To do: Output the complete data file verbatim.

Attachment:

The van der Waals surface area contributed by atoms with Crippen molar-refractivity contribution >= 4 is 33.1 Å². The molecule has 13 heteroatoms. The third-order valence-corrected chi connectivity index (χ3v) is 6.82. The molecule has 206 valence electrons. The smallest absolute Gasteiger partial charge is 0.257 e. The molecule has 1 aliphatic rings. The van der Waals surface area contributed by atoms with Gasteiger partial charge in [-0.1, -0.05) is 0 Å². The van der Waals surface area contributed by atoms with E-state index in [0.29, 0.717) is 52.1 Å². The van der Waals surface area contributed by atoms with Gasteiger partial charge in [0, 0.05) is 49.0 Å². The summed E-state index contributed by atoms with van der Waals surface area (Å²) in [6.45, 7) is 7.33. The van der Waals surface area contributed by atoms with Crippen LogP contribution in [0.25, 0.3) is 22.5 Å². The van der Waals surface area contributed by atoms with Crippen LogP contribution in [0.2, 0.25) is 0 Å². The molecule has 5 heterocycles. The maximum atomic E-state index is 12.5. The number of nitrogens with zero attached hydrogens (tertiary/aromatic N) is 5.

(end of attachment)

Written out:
The van der Waals surface area contributed by atoms with Crippen molar-refractivity contribution >= 4 is 33.1 Å². The molecule has 13 heteroatoms. The third-order valence-corrected chi connectivity index (χ3v) is 6.82. The molecule has 206 valence electrons. The smallest absolute Gasteiger partial charge is 0.257 e. The molecule has 1 aliphatic rings. The van der Waals surface area contributed by atoms with Gasteiger partial charge in [-0.1, -0.05) is 0 Å². The van der Waals surface area contributed by atoms with E-state index in [0.29, 0.717) is 52.1 Å². The van der Waals surface area contributed by atoms with Gasteiger partial charge in [0, 0.05) is 49.0 Å². The summed E-state index contributed by atoms with van der Waals surface area (Å²) in [6.45, 7) is 7.33. The van der Waals surface area contributed by atoms with Crippen LogP contribution in [0.25, 0.3) is 22.5 Å². The van der Waals surface area contributed by atoms with Crippen LogP contribution in [0.2, 0.25) is 0 Å². The molecule has 5 heterocycles. The maximum atomic E-state index is 12.5. The number of nitrogens with zero attached hydrogens (tertiary/aromatic N) is 5.